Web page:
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Naval Reservists Bid Farewell to the T-2 Buckeye


By Journalist 2nd Class Michael Sheehan,

Training Wing 1 Public Affairs


NAS KEY WEST, Fla. (NNS) — After more than 40 years of service, the venerable T-2 Buckeye training aircraft is retiring from the Navy after one last hurrah in Key West, Fla.

Since the early 1960s, the T-2 had been the first jet flown by Navy and Marine Corps student pilots while earning their wings. But it will be leaving service soon after one last training detachment with Training Wing 1’s Reserve Squadron Augment Unit (SAU) 9.

The T-2 started as a single-engine trainer in the 1960s. However, it was quickly modified into a twin-engine jet, and has gone through two major modifications in its service life. The current version flown by student pilots is the T-2C, and has been around since the late 1970s. The Navy is gradually phasing out the T-2 in favor of the more advanced T-45 Goshawk.

The T-45 features digital readouts and higher-end avionics technology, while the T-2 relies upon gauges and dials for its flight instrumentation. The T-2 had been used as the student pilots’ transition from basic propeller-driven aircraft to jets.

“It’s hard for me to comprehend that this basic foundation of flight instruction will be gone,” said Cmdr. Hank Papa, an instructor pilot with SAU-9. Papa has more than 2,700 hours in a T-2. “Today’s students are more familiar with the technology in the T-45. They grew up with it. Plus, the cockpit of the T-45 is almost a mirror image of what they will see in an F/A-18 Hornet.”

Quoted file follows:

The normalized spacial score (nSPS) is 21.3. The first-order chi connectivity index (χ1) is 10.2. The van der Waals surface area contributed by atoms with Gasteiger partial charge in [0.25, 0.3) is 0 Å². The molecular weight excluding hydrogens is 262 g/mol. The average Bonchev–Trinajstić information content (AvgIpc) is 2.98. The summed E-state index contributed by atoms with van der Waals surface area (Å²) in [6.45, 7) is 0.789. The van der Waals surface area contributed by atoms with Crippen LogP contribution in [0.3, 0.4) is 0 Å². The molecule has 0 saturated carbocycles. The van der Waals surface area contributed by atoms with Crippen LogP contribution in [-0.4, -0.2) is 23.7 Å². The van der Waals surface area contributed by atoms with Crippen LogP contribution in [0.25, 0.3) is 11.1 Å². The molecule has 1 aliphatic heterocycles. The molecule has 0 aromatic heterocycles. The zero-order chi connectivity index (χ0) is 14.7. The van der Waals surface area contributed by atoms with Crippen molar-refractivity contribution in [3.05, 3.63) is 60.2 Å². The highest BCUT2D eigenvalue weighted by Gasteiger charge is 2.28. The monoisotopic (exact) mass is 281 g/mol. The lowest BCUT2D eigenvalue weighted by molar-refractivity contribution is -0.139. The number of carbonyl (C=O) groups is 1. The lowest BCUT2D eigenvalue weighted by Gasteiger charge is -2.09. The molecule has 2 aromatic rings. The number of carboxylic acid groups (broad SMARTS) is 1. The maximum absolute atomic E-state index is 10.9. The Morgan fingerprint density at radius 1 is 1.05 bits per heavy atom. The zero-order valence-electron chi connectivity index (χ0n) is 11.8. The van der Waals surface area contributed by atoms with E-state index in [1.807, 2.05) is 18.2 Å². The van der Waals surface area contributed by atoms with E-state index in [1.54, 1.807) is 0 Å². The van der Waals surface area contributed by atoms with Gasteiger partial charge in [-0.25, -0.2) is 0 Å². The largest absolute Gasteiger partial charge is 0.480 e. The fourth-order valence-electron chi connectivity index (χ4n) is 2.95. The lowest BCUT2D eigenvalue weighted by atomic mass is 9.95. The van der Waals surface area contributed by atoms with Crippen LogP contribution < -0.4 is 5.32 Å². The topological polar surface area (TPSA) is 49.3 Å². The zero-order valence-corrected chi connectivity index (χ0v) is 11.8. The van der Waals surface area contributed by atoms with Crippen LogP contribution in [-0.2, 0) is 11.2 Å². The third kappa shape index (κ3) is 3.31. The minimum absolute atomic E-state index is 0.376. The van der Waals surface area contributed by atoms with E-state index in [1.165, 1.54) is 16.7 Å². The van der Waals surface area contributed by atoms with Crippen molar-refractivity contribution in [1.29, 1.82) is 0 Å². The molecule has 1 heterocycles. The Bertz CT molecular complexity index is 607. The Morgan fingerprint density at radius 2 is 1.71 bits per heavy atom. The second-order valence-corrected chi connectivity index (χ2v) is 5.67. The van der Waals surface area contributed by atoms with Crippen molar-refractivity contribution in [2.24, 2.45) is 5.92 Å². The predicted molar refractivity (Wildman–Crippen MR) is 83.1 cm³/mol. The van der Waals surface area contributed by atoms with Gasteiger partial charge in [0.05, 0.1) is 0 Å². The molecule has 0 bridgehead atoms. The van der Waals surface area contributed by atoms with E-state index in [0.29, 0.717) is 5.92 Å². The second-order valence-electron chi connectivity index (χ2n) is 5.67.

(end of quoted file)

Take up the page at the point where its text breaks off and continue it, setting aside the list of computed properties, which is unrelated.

Papa and other pilots from SAU-9 are conducting the final training detachment featuring the T-2 at Naval Air Station Key West. Once the current class of student aviators finishes its flight qualifications, the T-2’s service career training pilots will be over.

Some of the aircraft will continue in service, training naval flight officers and other non-pilot personnel. The rest of the aircraft will be flown to Davis-Monthan Air Force Base, Ariz. The last T-2s will be flown there in September to reside alongside other legends of American aviation, including P-51 Mustangs and F4U Corsairs.


Photo by Shawn Levy